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Nerdy flowers to alcoholic birds: the 12 most colourful German insults


Who would think that calling a man someone who likes to take warm showers is an insult? Apparently people in Germany, where myth has it that taking a cold shower is considered masculine. Nowadays its applied to people who may be a bit on the cowardly side; you can also call them a Weichei (soft egg), or a wimp.


If you know about the do-it-yourself-mentality of Germans, who pride themselves as skilled handymen who'd never even think about hiring a professional to do something they could do themselves for free, this is a severe insult. The guy who translates to “thin plank driller” is not the most popular guy around. Something like a deadbeat, a Dünnbrettbohrer is a rather unintelligent and unambitious fellow, someone who might get the job done but would never bother to go the extra mile.


You dont think too highly of someones intelligence, or lack there of, if you refer to them as this word, literally meaning someone who puts the breaks on evolution due to their very existence, which embodies so much stupidity that it slows the advancement of the species down.


Little is known about the definite origins of “Honk”, but the term refers to a total idiot. While this word has no underlying meaning and no German etymology, rumour has it that Honk stepped on the scene when the famous German comedian Otto Waalkes introduced a baby cartoon character who had a teddy bear named Honk. Other etymologists suggest that Honk really is an acronym for either “Hirn ohne nennenswerte Kapazität” (brain without noteworthy capacities) or “Hirnloser ohne nennenswerte Kenntnisse” (brainless without noteworthy knowledge).


If the old adage “You are what you eat” applied in Germany, a great bulk of Germans would be “asparagus Tarzans” from April through to June during the beloved Spargelzeit. Yet this word does not refer to a veggie-eating behemoth, but rather an especially skinny and gangly person.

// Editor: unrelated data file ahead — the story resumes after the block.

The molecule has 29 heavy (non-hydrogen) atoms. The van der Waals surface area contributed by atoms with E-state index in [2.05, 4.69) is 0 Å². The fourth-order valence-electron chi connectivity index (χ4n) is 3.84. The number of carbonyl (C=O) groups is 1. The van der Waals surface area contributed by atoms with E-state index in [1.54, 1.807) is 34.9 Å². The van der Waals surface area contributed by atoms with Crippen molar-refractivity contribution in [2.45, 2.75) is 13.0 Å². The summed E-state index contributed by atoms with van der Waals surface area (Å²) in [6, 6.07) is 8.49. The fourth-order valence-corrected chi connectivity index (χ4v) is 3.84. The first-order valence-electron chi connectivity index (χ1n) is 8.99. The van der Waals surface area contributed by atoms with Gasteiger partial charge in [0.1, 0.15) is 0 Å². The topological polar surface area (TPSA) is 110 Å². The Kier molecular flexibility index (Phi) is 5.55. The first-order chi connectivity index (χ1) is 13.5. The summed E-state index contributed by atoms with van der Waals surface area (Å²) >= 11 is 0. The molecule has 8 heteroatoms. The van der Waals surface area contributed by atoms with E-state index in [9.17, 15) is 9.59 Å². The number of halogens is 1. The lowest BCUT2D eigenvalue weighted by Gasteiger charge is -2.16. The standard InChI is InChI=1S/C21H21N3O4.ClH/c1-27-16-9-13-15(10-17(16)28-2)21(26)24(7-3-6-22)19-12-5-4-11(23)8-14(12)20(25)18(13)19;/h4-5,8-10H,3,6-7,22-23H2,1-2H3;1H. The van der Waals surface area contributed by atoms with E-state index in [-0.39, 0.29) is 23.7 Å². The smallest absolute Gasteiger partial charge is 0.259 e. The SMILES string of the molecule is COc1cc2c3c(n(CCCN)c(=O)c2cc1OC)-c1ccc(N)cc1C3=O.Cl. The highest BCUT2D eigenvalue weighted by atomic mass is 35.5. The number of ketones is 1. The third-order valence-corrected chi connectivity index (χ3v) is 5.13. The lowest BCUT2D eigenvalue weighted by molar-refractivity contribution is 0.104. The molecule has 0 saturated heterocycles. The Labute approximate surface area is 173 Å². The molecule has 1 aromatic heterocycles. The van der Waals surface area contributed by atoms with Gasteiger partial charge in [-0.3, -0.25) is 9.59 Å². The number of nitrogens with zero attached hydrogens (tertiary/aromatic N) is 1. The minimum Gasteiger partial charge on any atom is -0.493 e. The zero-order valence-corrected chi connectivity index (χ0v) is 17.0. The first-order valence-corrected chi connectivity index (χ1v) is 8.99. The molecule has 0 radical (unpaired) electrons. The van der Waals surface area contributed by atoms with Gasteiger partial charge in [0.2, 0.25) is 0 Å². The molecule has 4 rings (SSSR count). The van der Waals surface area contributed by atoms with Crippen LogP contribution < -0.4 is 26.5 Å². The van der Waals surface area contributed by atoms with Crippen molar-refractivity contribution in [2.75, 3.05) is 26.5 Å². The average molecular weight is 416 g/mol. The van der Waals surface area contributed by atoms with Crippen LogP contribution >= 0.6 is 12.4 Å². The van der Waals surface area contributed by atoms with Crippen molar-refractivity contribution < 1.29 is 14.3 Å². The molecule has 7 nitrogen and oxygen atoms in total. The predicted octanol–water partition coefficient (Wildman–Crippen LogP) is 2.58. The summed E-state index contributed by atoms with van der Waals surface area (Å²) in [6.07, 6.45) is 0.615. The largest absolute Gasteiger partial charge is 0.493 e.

This word sounds as annoying as what it implies: a complete brat, or “Bratze.” Its a particular favourite of the Berlin comedian Kurt Krömer, who frequently uses the phrase "Na, du alte Kackbratze!" in order to say hi to someone. Such a person can also be called a Rotzlöffel, or a snot spoon.

Kurt Krömer, the Berlin comedian famous for his use of 'Kackbratze'. Photo: DPA.


This one is reserved for someone you find to be a complete idiot. Or a person could say “Ich habe mich zum Vollhorst gemacht” if they feel they have made a fool out of themselves.

In German, the very common male first name “Horst” somehow became synonymous with “fool”. The prefix “voll” means “total” so that a “Vollhorst” is the ultimate idiot. As of late, the equally common male first name “Otto” is following a similar career that “Horst” pioneered. Both these names work as surnames as well, so if you happen to be named “Horst Otto” or “Otto Horst” you will be a Spaßbremse (killjoy, or literally 'fun brake') in no time!


Literally a “pea counter”, this is reserved for someone who focuses on insignificant details rather than the big picture. This pedant is also known (and hated) as Paragraphenreiter, someone who sticks to the script no matter what. Its about the principle!

An Erbsenzähler sweats the small stuff. PRead More – Source

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